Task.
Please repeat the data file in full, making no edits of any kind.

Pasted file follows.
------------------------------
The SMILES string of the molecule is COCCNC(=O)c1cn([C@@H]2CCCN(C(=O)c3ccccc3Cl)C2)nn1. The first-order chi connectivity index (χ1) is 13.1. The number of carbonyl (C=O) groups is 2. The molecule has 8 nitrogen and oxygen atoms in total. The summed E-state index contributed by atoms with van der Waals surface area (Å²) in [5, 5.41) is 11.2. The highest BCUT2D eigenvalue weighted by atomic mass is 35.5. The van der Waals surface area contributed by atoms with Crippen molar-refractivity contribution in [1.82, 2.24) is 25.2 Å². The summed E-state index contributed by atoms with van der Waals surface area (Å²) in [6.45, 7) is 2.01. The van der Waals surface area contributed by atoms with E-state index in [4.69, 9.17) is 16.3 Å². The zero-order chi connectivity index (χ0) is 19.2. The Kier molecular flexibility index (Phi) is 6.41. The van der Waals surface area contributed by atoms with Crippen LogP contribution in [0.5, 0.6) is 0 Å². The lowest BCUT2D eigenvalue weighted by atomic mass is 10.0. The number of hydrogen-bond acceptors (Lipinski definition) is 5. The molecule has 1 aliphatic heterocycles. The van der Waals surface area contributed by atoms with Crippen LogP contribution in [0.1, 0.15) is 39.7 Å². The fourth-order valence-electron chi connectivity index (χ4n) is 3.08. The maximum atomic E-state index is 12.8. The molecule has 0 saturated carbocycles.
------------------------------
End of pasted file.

The SMILES string of the molecule is COCCNC(=O)c1cn([C@@H]2CCCN(C(=O)c3ccccc3Cl)C2)nn1. The first-order chi connectivity index (χ1) is 13.1. The number of carbonyl (C=O) groups is 2. The molecule has 8 nitrogen and oxygen atoms in total. The summed E-state index contributed by atoms with van der Waals surface area (Å²) in [5, 5.41) is 11.2. The highest BCUT2D eigenvalue weighted by atomic mass is 35.5. The van der Waals surface area contributed by atoms with Crippen molar-refractivity contribution in [1.82, 2.24) is 25.2 Å². The summed E-state index contributed by atoms with van der Waals surface area (Å²) in [6.45, 7) is 2.01. The van der Waals surface area contributed by atoms with E-state index in [4.69, 9.17) is 16.3 Å². The zero-order chi connectivity index (χ0) is 19.2. The Kier molecular flexibility index (Phi) is 6.41. The van der Waals surface area contributed by atoms with Crippen LogP contribution in [0.5, 0.6) is 0 Å². The lowest BCUT2D eigenvalue weighted by atomic mass is 10.0. The number of hydrogen-bond acceptors (Lipinski definition) is 5. The molecule has 1 aliphatic heterocycles. The van der Waals surface area contributed by atoms with Crippen LogP contribution in [0.1, 0.15) is 39.7 Å². The fourth-order valence-electron chi connectivity index (χ4n) is 3.08. The maximum atomic E-state index is 12.8. The molecule has 0 saturated carbocycles.